As adults with Down syndrome are included in the list of people classed as clinically extremely vulnerable, they should be offered Covid 19 vaccine according to the prioritisation set out by the UK Joint Committee on Vaccination and Immunisations.

There is no evidence to suggest that the vaccine poses any additional concerns for people with Down syndrome compared with the general population, and all eligible adults should be offered and encouraged to have the vaccine.

There is very limited evidence of the safety or efficacy of the vaccine in children, and it should not currently be offered. It may be considered on an individual/off licence basis for older children/young people (over 12 years) who are extremely vulnerable and at high risk of exposure. Further information can be found in the Immunisation against infectious disease  Green book Chapter 14a and the RCPCH Coronavirus vaccination programme statement.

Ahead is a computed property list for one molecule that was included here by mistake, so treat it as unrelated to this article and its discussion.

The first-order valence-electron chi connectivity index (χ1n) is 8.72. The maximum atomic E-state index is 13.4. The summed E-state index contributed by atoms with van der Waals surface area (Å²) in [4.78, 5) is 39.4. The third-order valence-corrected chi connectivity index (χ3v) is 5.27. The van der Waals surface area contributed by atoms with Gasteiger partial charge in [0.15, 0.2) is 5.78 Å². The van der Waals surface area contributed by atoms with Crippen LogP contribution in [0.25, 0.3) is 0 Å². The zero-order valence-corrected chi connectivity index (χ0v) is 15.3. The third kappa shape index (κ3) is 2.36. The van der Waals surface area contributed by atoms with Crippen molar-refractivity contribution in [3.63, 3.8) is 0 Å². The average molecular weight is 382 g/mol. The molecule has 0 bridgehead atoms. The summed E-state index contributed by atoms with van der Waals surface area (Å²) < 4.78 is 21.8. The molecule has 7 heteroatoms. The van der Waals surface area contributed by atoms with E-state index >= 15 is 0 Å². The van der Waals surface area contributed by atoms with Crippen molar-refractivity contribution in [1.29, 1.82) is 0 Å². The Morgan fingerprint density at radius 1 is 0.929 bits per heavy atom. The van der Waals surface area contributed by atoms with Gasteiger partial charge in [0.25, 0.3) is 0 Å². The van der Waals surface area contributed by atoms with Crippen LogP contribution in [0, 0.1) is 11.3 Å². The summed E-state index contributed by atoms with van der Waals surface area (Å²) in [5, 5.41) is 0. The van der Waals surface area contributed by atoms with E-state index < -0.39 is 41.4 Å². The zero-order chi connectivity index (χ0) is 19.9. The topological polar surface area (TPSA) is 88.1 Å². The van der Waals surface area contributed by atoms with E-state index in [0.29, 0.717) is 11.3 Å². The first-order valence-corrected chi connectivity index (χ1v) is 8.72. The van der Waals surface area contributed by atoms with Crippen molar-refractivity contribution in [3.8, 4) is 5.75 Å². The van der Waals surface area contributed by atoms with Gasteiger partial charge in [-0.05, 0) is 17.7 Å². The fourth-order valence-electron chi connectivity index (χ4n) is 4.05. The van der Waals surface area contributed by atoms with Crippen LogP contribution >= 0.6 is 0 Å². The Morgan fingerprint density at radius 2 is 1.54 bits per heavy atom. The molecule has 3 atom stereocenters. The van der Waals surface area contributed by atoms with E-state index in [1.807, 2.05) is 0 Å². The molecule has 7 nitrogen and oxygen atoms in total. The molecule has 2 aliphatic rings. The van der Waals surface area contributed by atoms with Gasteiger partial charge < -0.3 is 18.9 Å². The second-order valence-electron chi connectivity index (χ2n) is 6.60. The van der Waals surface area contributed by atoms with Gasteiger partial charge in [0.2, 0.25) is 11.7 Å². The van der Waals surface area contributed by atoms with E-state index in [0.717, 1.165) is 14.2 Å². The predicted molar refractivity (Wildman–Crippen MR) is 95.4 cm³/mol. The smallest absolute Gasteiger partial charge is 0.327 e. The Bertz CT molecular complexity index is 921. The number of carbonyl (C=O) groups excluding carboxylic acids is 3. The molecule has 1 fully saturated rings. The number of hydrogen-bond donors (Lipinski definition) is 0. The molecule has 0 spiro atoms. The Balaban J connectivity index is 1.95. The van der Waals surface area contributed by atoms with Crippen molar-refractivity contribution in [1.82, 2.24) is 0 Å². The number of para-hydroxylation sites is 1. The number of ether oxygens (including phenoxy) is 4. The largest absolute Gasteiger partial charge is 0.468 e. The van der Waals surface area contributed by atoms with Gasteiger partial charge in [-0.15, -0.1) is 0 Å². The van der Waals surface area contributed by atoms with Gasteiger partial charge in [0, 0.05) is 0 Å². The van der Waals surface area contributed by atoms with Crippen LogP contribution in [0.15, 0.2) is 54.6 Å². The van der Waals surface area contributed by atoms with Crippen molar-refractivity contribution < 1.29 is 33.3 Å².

As the Covid-19 pandemic develops we will develop a greater understanding of how the disease affects different groups of people , including those with other health conditions and for those who have Down syndrome.We will endeavour to keep health professional colleagues working with people who have  Down syndrome with information as it becomes available.

Below we have collected some resources that we feel are useful

General advice

Up to date advice is available via the NHS website. 

Advice also available via UK Government website

Advice for Health professionals

Comprehensive advice has been prepared by the Royal College of Paediatrics and Child Health COVID-19 guidance for paediatric services.

Resources for Community Paediatricians are available on the British Association for Community Child Health website.